The uncertainty surrounding the implementation and effect of Brexit may cause increased economic volatility, affecting our operations and business.

On January 31, 2020, the United Kingdom (UK) exited the European Union (referred to as "Brexit"). The UK has agreed to abide by EU rules during a transition period until the end of 2020, at which point the European Union and the UK expect to have agreements in place regarding future ties including trade, customs, commerce and travel.

A withdrawal without a trade agreement in place could significantly disrupt the free movement of goods, services, and people between the U.K. and the European Union, and result in increased legal and regulatory complexities, as well as potential higher costs of conducting business in Europe. Additional Brexit-related impacts on our business could include potential inventory shortages in the U.K., increased regulatory burdens and costs to comply with U.K.-specific regulations and higher transportation costs for our products coming into and out of the U.K. Any of these effects, among others, could materially and adversely affect our business and consolidated financial position and results of operations.

Cyber risk and the failure to maintain the integrity of our operational or security systems or infrastructure, or those of third parties with which we do business, could have a material adverse effect on our business, consolidated financial condition, and results of operations.

Cyber-attacks and hackers are becoming more sophisticated and pervasive. Our business is dependent on information technology systems to support our businesses. We provide internet-based products and services to our customers. We also use complex information technology systems and products to support our business activities, particularly in infrastructure and as we move our products and services to an increasingly digital delivery platform. Across our businesses, we hold personal data, including that of employees and customers.
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Efforts to prevent cyber-attacks and hackers from entering our systems are expensive to implement and may limit the functionality of our systems. Individuals may try to gain unauthorized access to our systems and data for malicious purposes, and our security measures may fail to prevent such unauthorized access. Cyber-attacks and/or intentional hacking of our systems could adversely affect the performance or availability of our products, result in loss of customer data, adversely affect our ability to conduct business, or result in theft of our funds or proprietary information, the occurrence of which could have an adverse impact on our consolidated financial position and results of operations.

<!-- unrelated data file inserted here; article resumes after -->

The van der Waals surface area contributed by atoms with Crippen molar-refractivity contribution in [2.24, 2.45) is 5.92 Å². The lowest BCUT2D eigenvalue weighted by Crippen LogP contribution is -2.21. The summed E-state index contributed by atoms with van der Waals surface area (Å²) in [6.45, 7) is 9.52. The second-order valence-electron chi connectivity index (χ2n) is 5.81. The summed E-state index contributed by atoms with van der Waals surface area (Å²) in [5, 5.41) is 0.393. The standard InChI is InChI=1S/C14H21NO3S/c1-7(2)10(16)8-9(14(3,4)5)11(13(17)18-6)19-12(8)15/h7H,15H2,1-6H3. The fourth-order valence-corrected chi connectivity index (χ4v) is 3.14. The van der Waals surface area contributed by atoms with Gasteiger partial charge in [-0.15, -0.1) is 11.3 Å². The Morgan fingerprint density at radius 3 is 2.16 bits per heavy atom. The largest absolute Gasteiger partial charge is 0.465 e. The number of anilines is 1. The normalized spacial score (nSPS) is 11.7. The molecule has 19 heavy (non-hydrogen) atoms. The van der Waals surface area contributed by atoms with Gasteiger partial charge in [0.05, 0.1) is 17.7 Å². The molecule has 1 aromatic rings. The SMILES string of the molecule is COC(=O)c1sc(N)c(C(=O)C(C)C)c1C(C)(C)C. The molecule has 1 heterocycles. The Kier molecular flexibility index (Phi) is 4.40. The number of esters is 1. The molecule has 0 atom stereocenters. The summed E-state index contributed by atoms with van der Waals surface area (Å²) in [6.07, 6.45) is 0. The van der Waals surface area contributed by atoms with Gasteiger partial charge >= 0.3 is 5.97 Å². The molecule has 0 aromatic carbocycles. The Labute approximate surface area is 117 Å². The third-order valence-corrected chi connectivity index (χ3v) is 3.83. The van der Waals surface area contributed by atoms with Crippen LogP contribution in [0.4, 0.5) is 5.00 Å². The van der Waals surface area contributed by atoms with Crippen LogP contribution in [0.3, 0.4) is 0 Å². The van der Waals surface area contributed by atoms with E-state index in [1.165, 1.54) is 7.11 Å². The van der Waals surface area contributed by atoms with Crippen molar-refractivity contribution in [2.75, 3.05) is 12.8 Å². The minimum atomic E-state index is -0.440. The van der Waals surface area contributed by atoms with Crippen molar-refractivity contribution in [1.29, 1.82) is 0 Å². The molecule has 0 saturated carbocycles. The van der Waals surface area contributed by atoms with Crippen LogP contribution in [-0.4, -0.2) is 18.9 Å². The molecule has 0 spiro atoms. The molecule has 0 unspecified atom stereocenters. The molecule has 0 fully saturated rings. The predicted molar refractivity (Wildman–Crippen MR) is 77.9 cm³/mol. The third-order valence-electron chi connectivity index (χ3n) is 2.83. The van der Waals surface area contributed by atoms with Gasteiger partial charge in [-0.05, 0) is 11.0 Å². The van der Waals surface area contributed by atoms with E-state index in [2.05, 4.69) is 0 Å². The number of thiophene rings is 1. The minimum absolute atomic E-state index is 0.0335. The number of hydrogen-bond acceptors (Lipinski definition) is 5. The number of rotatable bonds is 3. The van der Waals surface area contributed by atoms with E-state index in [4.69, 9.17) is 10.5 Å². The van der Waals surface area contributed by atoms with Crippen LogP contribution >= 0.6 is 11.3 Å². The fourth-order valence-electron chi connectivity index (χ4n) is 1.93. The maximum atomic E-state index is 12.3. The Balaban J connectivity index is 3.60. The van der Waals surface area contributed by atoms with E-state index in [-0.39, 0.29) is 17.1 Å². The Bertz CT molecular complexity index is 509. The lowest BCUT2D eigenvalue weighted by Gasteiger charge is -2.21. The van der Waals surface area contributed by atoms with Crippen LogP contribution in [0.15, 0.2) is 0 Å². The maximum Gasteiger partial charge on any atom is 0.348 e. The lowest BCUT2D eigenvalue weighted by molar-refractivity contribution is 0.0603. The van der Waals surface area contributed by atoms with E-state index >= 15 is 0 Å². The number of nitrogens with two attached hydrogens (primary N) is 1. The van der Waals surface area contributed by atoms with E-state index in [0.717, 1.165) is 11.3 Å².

Fluctuations in interest rates and foreign currency exchange rates could materially impact our consolidated financial condition and results of operations.

Non-U.S. revenues, as well as our substantial non-U.S. net assets, expose our consolidated results to volatility from changes in foreign currency exchange rates. Non-U.S. dollar revenues accounted for 44% of our total consolidated revenues for fiscal year 2020, which primarily includes revenues in British pound sterling of 26% and euro of 10%. In addition, our interest-bearing loans and borrowings are subject to risk from changes in interest rates. These risks and the measures we have taken to help mitigate them are discussed in Part II, Item 7A, “Quantitative and Qualitative Disclosures about Market Risk,” of this Annual Report on Form 10-K. We may, from time-to-time, use derivative instruments to hedge such risks. Notwithstanding our efforts to foresee and mitigate the effects of changes in external market or fiscal circumstances, we cannot predict with certainty changes in foreign currency exchange rates and interest rates, inflation, or other related factors affecting our business, consolidated financial position and results of operations.

We may not be able to mitigate the impact of inflation and cost increases, which could have an adverse impact on our consolidated financial position and results of operations.

From time to time, we experience cost increases reflecting, in part, general inflationary factors. There is no guarantee that we can increase selling prices or reduce costs to fully mitigate the effect of inflation on our costs, which may adversely impact our consolidated financial position and results of operations.

Changes in tax laws, including regulations and other guidance in connection with the U.S. Federal tax legislation originally known as the Tax Cuts and Jobs Act of 2017 (the “Tax Act”), could have a material impact on our consolidated financial position and results of operations.